and of a Tarantula Hawk.
At the entrance to Water Canyon, I’d see a couple of Monarch butterflies (but not the major party we’d had there in 2021), and would see more at Piedras Marcadas Dam the next day. Fun to see, but not relevant to the upcoming lifer hunt.
We’d hoped Sajan and Anisha would arrive early enough on Friday for a quick trip to Embudito for a couple of good butterflies, but turns out they’d left around noon and got to Santa Fe later that afternoon. Rebecca picked them up there and instead they’d come to my house Saturday morning. We figured we’d do Embudito first, and maybe later try for Capilla Peak Road. I’d hoped to at least find Canyonland Satyr and Mexican Sootywing, which I could almost guarantee finding and would be lifers for them. And, indeed, we’d get those and several other lifer species spending quite a bit more time and exploring more of the area than I’d been expecting. One of those lifer species spotted by Sajan was a new one for my Embudito list and almost a record for Bernalillo County, the Golden-headed Scallopwing. (Other than a legacy record, one had been reported on BAMONA April 30, 2022.)
Deciding that was enough butterflying for Saturday, we considered our options for Sunday, which would be our last chance for a full-day outing to find some more lifers. Although it meant a long (405 mile) drive, Toriette Lakes could almost guarantee Nokomis Fritillary, an uncommon species found in very few locations. We’d seen this species there last year on September 7 and knew it would make a good addition to our friend’s list.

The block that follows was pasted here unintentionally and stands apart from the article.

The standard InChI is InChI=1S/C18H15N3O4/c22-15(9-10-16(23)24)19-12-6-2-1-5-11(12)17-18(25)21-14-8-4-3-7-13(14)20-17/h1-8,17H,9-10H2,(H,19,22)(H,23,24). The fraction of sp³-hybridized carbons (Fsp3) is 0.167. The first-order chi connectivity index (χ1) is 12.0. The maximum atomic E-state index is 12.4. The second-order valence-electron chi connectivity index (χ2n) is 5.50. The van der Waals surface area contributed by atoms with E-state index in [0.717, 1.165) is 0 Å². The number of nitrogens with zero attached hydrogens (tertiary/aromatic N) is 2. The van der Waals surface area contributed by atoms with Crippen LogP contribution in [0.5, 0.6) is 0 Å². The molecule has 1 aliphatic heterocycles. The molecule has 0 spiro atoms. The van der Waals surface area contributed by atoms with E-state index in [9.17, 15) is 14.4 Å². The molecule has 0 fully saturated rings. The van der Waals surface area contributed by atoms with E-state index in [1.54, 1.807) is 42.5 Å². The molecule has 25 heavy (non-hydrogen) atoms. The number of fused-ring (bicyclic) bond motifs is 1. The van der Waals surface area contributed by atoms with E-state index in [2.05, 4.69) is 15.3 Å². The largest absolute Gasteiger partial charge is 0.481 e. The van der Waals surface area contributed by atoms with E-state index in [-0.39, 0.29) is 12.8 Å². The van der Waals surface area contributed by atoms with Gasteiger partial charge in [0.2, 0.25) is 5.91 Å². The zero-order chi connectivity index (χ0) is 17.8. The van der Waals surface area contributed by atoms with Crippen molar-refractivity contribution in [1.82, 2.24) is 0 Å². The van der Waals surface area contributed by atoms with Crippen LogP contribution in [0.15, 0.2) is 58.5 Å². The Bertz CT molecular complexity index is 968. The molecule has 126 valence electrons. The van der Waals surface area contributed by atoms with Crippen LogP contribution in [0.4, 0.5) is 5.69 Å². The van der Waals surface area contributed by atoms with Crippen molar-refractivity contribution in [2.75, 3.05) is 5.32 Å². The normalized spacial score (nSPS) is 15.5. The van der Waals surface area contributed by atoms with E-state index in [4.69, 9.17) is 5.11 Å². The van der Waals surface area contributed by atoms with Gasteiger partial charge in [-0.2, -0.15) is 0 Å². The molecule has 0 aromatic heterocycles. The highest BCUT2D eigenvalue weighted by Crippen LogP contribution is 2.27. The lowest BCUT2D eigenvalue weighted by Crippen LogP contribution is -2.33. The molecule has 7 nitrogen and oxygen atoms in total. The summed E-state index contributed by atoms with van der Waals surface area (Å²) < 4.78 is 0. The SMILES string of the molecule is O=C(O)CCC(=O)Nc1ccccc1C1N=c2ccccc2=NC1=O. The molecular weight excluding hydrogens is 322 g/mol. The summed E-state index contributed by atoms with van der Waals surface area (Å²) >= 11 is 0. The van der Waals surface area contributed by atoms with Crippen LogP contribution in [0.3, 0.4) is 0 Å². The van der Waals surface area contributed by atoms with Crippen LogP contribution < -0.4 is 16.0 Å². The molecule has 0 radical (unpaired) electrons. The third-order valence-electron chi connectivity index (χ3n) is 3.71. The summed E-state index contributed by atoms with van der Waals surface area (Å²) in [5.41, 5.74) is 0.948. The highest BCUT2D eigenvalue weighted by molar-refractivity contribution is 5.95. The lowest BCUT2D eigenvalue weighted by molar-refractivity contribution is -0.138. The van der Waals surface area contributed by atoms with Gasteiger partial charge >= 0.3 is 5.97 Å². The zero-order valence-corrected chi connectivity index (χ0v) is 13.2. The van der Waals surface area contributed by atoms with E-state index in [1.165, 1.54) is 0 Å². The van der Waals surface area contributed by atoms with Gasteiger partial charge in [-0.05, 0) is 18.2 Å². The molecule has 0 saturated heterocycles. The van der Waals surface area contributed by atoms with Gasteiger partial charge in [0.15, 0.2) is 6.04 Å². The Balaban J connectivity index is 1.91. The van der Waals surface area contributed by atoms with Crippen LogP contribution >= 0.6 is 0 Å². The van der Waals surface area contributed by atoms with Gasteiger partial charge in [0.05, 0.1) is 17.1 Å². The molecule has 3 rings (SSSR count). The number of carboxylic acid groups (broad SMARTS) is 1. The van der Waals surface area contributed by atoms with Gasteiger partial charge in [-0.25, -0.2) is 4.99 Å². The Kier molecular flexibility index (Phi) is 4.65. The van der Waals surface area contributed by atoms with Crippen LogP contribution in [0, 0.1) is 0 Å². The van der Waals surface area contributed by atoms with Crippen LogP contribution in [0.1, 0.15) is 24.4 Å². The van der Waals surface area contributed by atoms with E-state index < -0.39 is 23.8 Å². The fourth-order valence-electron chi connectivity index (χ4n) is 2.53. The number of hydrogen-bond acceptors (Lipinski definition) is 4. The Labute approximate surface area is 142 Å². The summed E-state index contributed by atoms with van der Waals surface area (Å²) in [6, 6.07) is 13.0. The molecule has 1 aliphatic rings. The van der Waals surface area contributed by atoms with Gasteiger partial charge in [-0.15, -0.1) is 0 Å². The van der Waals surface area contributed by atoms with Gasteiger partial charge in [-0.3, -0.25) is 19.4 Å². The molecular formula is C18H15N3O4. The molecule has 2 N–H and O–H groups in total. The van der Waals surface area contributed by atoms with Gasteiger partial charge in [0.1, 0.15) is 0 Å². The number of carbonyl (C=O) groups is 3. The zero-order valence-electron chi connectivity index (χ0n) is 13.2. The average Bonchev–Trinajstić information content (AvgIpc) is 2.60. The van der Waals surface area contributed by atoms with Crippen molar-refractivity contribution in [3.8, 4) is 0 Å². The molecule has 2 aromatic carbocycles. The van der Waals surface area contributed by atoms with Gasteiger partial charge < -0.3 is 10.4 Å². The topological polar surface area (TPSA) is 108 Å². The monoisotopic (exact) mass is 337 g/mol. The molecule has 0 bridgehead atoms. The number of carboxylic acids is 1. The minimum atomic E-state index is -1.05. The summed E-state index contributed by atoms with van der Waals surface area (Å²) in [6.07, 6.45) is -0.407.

Last year, we’d seen few species other than the Nokomis and while we’d seen a number of males flying around we’d only see a very few females. Not much flying when we first arrived on Sunday, but eventually we’d see several males and (surprisingly) more females. This is a photo of the only male I found perched on a thistle,
and this is one of the better photos I managed of a female.
Mission accomplished! But we weren’t through that day as we’d spot several other species including a few more lifers for our friends and several new for us at that location. One of my favorites, which we’d seen before near Silver City (~100 miles south) is the Red-bordered Satyr.